Wednesday, September 9, 2009

For the Love of Strawberries

My husband and I lived in northern California for two years back in the 80s. I have wondered this week, as we've traveled the magnificent coastal highway in this state, how we managed to miss the soul of the place back then. Was it us, or was it California?
Admittedly, life for us in the 80s was urban-focused. We had a weekend "Texas friend tour" down cold that included Ghirardelli Square, Pier 39, the Golden Gate bridge, Napa Valley, and our favorite little Chinese restaurant at the southern edge of the North Beach neighborhood of San Francisco. If you had an extra day, we could take you to Pebble Beach and Hearst Castle and deliver a very showy piece of the famous Highway 1 in the process. The culinary slice of the tour included the introduction of artichokes (still 10 for $1 this week), white clam chowder in sourdough bowls, red wine with corks in the bottles, and authentic dim sum.
What we missed back then were the working neighborhoods. We knew our produce was fresh and cheap and grown in the state, but - just like home - we never actually saw the evidence. This week, we caught a glimpse.
I must tell you, the sight of ripe strawberries growing on the ground as far as the eye can see is breathtaking. Strawberries...and strawberry stands...mile after beautiful mile.
Pacific ocean on one side of the road, strawberries ripening on the stem on the other. This surely was heaven, not just California.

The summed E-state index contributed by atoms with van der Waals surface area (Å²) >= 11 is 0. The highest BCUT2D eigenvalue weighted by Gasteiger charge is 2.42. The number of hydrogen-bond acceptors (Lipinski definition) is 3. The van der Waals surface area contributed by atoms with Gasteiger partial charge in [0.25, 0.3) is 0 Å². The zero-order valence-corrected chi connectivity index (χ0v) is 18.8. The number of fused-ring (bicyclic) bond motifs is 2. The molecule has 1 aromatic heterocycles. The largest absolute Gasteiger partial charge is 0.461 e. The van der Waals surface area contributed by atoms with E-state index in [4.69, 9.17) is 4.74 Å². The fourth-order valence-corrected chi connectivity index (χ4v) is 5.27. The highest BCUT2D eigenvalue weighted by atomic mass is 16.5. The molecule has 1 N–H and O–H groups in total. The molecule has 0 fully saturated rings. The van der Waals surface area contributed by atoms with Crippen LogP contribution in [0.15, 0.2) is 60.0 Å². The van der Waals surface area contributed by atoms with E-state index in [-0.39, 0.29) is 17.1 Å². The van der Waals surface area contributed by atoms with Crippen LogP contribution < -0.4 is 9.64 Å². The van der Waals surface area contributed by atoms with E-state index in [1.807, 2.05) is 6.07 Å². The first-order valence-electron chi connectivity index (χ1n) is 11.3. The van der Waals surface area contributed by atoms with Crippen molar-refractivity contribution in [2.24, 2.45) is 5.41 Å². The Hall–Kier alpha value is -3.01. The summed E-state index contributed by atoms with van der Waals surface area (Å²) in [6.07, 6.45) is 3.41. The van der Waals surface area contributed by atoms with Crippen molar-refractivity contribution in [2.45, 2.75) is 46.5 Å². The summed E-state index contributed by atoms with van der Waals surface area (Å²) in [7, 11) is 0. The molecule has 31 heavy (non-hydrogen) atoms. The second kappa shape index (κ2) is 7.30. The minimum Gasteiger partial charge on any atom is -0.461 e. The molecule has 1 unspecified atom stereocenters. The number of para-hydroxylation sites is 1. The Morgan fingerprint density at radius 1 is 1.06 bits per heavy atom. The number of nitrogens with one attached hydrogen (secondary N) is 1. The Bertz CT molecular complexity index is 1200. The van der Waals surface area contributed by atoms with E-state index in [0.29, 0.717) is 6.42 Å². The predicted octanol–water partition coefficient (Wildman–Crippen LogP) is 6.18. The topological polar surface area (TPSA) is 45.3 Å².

But guess what? Strawberries don't jump off the plants and into those nice little green pint boxes. They have to be picked. And if you know a strawberry plant, you know a machine could not possibly do the job without ruining the fruit.
So guess what else we saw? Mile after mile of migrant worker...men, women, and children...bent over picking strawberries.
I do not assume to know the nationality or the documentation qualification of any of the workers I saw hunched over strawberry plants this week. But I can tell you I wanted to stop the car and apologize to each one of them.
To each who may have cowered in the back of a truck to find the opportunity to pick a berry in the land of the free...
To each who may have left children or aging parents or spouses to travel the California coast following the harvest season for nearly every "grown in the USA" plant I put on my table...
To each who pulls a family from town to town just to do the work many of us never stop to think even exists...
I wanted to say I'm sorry.
I'm sorry if you have felt unwelcome or "alien" in my country...
I'm sorry for the sacrifices you have made in unseen places so I could eat without thinking...
I'm sorry for a lifetime of strawberry consumption with no thanksgiving for the picker...
I never will do it again.
- From the soul of the country's garden...
Peace.

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